Obon, A Door Between Two Worlds
I remember traveling to Nagasaki one August of many years ago. I was enjoying the summertime, strolling along the wharf, with no precise plan for the night.
At one point, I saw a bunch of men dressed in what looked like traditional costumes carrying heavy boats. Yes, you read right, boats but on wheels. They were pulling them along the streets, turning them here and there, shouting, while some other people would play the drums and sing along…
Back then I thought it was an isolated event, maybe someting organized for the summer nights, and I was impressed by the dedication and the strenght such a show required. Now I know these people were not putting up a show, but were celebrating Obon, a buddhist tradition of paying homage to the spririts of the deceased ancestors.
The Obon festivities are strongly felt by the Japanese population, although the way they are celebrated can differ for various areas in Japan.
What’s in common is the wish to reconnect with the spirits of the ancestors; at the beginning and at the end of the Obon period, it is common to lit paper lanterns around houses and temples and graves, because the spirits can find their way in and out of this world by following the light.
Photo : jpellgen on Flickr
Another common theme is summer exodus: Obon falls in Summer, between July and August depending on what events calendar is followed, but usually it is in the middle of August when most people take long-ish vacation and travel in order to reach the cities of origin, so that they can pay respect to the spirits, by visiting the cemetery, cleaning the graves of the deceased and celebrating. The celebrations usually take form of a dance, called Bon Odori, which is meant to accompany the spirits in their travels between world (and also to give people yet another reason to drink and party,hehe).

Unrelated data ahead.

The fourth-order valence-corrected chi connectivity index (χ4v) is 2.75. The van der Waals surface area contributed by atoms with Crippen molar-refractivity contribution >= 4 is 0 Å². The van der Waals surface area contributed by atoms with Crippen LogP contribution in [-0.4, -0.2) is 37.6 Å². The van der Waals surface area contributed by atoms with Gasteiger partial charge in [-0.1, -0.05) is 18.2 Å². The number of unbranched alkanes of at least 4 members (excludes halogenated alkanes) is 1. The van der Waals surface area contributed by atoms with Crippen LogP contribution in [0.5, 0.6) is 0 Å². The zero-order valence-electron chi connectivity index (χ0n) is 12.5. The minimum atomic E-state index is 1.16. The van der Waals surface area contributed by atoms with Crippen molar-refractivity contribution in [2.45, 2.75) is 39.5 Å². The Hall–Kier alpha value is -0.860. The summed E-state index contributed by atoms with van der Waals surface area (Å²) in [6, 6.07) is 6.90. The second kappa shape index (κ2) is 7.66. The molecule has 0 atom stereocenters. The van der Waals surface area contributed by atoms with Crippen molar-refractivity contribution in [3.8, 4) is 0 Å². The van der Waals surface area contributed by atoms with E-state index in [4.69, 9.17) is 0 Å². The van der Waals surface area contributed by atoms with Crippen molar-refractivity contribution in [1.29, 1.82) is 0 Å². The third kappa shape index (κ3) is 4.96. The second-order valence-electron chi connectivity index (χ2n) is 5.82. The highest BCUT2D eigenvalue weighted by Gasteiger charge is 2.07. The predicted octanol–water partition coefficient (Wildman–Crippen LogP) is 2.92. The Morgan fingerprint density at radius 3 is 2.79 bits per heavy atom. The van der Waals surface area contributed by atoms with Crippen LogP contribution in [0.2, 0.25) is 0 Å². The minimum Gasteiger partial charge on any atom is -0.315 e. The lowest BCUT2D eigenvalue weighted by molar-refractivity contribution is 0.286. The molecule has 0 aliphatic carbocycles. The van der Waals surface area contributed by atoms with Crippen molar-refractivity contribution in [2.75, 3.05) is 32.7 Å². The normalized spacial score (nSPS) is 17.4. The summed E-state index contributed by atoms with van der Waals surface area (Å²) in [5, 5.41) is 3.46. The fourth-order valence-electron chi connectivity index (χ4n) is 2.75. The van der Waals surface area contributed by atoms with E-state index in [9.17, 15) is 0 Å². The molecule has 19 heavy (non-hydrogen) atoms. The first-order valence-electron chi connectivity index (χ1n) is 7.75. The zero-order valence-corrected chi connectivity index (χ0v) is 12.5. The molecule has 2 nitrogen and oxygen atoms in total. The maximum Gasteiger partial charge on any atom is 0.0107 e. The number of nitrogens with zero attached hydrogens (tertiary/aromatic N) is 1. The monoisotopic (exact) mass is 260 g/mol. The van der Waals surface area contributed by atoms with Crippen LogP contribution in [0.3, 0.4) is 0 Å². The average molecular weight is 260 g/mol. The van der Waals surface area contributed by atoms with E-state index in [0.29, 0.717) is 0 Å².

Each big or small neighborhood puts up their tower stage, where singers and musicians stand and around it people gather every evening for two or three consecutive days to dance the neighborhood theme music. Everywhere is a feast of lanterns, grilled meat on sticks, hand fans and cold beers.
As for the case of Nagasaki, there are other peculiar ways to celebrate Obon in other areas of Japan. For example, in Kyoto huge bonfires in the shape of Japanese ideograms or just drawings are setup on the mountain sides around the city and at night they are set on fire. visible all around the city and from very very far away. The night show is very impressive. Surely, the spirits of the Japanese ancestors won’t have problems in following the light and return to visit their former homes!
Photo : Ryan Latta on Flickr
In Tokushima, the dance is taken up to a level of performance that has no equals in Japan. More than a dance looks like a parade, with dancers lining along the main streets, wearing beautiful costumes and putting up a great show that is followed by millions of people every year.
Photo : Tokyo Times on Flickr
What happens in the bigger cities, for example Tokyo, during Obon is somewhat magic: road traffic is reduced, trains are empty, offices are quiet. Which, for the city that never sleeps, it means a lot.
Probably it is a bit late to join the obon parties, but it is something to keep in mind for next year. Don’t let Obon find you unprepared!